Texas Biomedical Research Institute. Photo courtesy of Texas Biomed.
Texas Biomedical Research Institute's campus is located at 8715 W. Military Dr. West San Antonio. Credit: Courtesy / Texas Biomed

Texas Biomedical Research Institute announced Monday it has been awarded a $4.4 million grant from the National Institute of Allergy and Infectious Diseases. The grant will finance testing of a modified tuberculosis vaccine that could prove more effective and provide longer-lasting immunity.

The National Institutes of Health (NIH), of which the National Institute of Allergy and Infectious Diseases is part, will fund the five-year study. Texas Biomedical Research Institute is partnering with Houston’s McGovern Medical School on the vaccine investigation, which will be led by Texas BioMed Associated Scientists Marie-Claire Gauduin and Chinnaswamy Jagannath, professor of pathology and laboratory medicine at UT Health Science Center at Houston’s McGovern School.

The two scientists aim to strengthen an existing vaccine by adding a novel component that would enhance the body’s immune response. Jagannath’s testing on mice has yielded successful outcomes; the next step will be a nonhuman primate study at the Southwest National Primate Research Center on Texas Biomed’s San Antonio campus.

Currently, Bacille Calmette-Guérin (BCG) is the only vaccine for tuberculosis (TB) but is not 100% effective and doesn’t provide lifelong immunity. It is not used in the United States. Planning assumptions driving the last 10 years of TB vaccine research are being revised in light of new clinical and laboratory data that points to systemic weaknesses in the TB vaccines pipeline.

“Although it works fairly well, the TB vaccine we have only provides immunity lasting about 10 years, so we need a vaccine with longer immunity,” Gauduin said. “It has become important to do this because TB has become very resistant to treatment. The ideal [thing] would be to focus on prevention by giving a stronger vaccine in infancy that would provide longer lasting immunity past adolescence.”

TB is the leading cause of death due to infectious disease, Gauduin said. In 2015, the Centers for Disease Control reported 1.8 million TB deaths worldwide and 9,557 cases in the U.S. The Texas Department of State Health Services (DSHS) Tuberculosis Services Branch reported 1,334 cases of TB in Texas in 2015.

While the course of treatment currently available works well, “it’s toxic and the treatment takes six months,” Gauduin said. “Immunocompromised individuals … may not be able to handle the treatment.”

TB is particularly problematic when a patient’s immune defenses are down, Gauduin explained, so people with compromised immune systems run a higher risk of contracting the disease. The young, the elderly, and those already fighting a disease like HIV are the most susceptible. TB is also the leading cause of death in HIV-positive patients.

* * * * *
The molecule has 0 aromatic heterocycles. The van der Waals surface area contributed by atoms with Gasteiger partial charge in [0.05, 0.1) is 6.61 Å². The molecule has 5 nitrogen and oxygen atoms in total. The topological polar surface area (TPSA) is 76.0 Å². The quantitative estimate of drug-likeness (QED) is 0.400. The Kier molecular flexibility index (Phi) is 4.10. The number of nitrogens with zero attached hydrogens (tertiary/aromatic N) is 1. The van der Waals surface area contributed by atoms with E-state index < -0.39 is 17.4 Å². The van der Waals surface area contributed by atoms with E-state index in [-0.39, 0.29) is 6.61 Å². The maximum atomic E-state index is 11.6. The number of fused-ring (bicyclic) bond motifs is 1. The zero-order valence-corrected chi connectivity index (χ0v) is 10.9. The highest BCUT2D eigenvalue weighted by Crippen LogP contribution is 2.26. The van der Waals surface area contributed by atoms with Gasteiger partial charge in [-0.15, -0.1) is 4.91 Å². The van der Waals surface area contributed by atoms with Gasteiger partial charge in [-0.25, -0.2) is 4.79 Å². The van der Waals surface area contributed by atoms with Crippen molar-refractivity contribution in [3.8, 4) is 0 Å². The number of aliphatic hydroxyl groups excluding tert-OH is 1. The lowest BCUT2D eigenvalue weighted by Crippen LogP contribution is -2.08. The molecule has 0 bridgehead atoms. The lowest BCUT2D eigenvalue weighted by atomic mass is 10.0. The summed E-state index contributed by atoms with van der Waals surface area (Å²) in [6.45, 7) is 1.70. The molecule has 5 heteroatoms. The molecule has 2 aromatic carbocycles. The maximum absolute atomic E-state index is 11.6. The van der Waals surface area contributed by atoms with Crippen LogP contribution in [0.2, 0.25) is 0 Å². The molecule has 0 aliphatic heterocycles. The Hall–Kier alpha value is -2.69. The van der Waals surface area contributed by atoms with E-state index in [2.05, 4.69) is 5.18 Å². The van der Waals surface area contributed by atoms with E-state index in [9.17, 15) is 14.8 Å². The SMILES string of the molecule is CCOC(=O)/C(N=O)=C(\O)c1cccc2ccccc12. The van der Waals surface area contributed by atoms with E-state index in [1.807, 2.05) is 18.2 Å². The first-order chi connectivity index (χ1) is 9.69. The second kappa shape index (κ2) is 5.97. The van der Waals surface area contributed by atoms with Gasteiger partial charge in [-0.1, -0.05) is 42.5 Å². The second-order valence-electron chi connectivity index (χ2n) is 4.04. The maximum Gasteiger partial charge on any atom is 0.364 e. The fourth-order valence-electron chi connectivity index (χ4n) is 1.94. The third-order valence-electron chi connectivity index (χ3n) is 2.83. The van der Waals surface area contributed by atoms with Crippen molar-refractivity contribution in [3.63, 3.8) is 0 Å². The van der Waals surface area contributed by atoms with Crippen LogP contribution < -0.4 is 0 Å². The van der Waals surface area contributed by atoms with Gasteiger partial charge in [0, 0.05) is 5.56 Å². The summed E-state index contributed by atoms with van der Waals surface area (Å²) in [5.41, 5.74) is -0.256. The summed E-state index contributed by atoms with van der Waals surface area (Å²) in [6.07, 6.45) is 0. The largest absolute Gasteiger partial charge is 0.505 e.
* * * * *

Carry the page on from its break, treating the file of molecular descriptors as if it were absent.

Jagannath and Gauduin aim to strengthen the protective effect of the original vaccine by adding a novel adjuvant, a component added to a vaccine to enhance the body’s immune response. Jagannath and his team have shown in mouse models that the modified BCG vaccine increases the bacteria-killing power tenfold and the length of the vaccine’s protection threefold.

For the next step in the team’s research, Gauduin and her team have developed a model using primates that more closely mimics the disease in humans, enabling them to test the modified vaccine’s effectiveness.

“If it works, then we can proceed with clinical trials in humans to develop a better TB vaccine,” Gauduin said.

Ultimately, Gauduin strives to discover a combination HIV-TB vaccine. While TB is treatable, it can also be resistant to drug treatment, which is why finding a more effective, longer lasting vaccine is critical. TB typically attacks the lungs, but can affect other parts of the body and ultimately lead to death if not treated appropriately.

The team will “evaluate the short-term and long-term immune response to this vaccine,” Gauduin said. “This modified BCG vaccine provides an opportunity for the vaccine to boost specialized memory cells, allowing longer lasting immunity.”

A crucial feature of protective immunity is known as immunological memory, the ability of the  to respond more rapidly and effectively to pathogens. If successful, the immunological memory for TB will not only be stronger, it will last much longer after a person receives the new vaccine.

“Our ultimate goal is to impact public health by preventing disease and death due to TB,” Gauduin said, “especially in our most vulnerable populations.”

Iris Gonzalez

Iris Gonzalez writes about technology, life science, and veteran affairs. She won the Texas Veterans Commission Media Excellence Awards for her 2016 Veterans Day story "Life as a Veteran: What Veterans...